Black Solidarity Day Celebrates Heritage and Culture

A series of events celebrating Black pride and culture comprised Black Solidarity Day, held all day on Nov. 3.

Fourteen student organizations including Haraya, the NAACP Youth & College Division, and several fraternities and sororities coordinated the event.

From 8 a.m. to 11 p.m., several events were held on Marillac Terrace to recognize the day. The main event was a march through campus at 6 p.m., with chants of “Black is beautiful!” and “I’m Black and I’m proud!”

The students began the march, dressed in all black, in Marillac Terrace, moved on to the Residence Village and the D’Angelo Center – for a prayer – before ending the march back at Marillac.

Joel Scott, Vice President of services of Haraya, explained the day, its food and events as “feeding your stomach, but really feeding your soul.”
“This day is really the heart and soul of our organization,” he said.

Scott expressed disappointment in the lack of courses available for students about their cultures. “We don’t have multicultural courses that we need to have on campus,” he said. “Why don’t we have courses talking about things going on?”

The march caused quite the surprise for students unaware of the occasion. Members of the march were filled
with pride and symbolism of the proceedings.

“It took you back to the African American roots, basically,” said Xavier Griffin, a new Haraya member. “Uniting African Americans, I like it.”

Besides the march, the most prominent event on campus featured Dr. Carlos E. Russell, the Day’s founder. Russell was
a guest speaker and held a discussion panel with students.

The panel allowed students to express their interests in black culture. He took questions for two hours prior to the march.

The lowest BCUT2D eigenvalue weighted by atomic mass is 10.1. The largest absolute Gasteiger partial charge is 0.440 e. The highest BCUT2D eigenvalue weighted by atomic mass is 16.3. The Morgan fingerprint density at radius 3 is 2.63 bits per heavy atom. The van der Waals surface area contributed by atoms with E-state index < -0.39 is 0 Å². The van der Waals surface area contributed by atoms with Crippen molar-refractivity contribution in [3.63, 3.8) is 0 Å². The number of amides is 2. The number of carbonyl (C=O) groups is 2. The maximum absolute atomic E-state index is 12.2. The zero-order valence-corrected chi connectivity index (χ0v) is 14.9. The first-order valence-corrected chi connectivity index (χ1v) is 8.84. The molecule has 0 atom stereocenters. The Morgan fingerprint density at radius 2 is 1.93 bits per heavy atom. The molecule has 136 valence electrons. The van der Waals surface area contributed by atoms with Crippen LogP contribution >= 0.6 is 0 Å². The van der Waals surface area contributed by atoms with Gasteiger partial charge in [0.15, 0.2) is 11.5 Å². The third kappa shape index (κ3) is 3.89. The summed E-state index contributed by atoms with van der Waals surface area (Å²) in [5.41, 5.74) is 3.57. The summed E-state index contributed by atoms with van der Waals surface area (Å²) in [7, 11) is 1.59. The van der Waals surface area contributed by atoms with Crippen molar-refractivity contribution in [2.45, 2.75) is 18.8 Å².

Dr. Russell started Black Solidarity Day at Brooklyn College in 1969.

His goal was to show the importance of the African American community to the government and other citizens.

He appointed the Monday before elections as the observation day to emphasize the political element of the movement.

Black Solidarity Day started at St. John’s in 1992 after Steve Lewis, a top baseball player, was denied the opportunity to represent the University, in favor of walk-ons for the Summer Olympics team.

The St. John’s community rallied around Lewis, organizing a peaceful protest against the injustice.

According to Haraya, Black Solidarity Day illustrates the unity among the
ethnic students, societies and local businesses.

Caterers included Genesis #1 West Indian American Restaurant and Southern Girls Soul Food, both black- owned establishments in the St. John’s area. The cuisine was described as “stomach and soul-nurturing” by one participant.

Breakfast was sponsored by the NAACP Youth and College division as well as the Alpha Kappa Alpha sorority, Inc. and Sigma Gamma Rho sorority, Inc. The Latin American Students Organization, the Caribbean Students Association and the Haitian Society hosted the lunch activities. Haraya headed the dinner festivities, which followed the march led by Alpha Phi Alpha fraternity, Inc., Omega Psi Phi fraternity, Inc. and Dr. Russell’s discussion panel.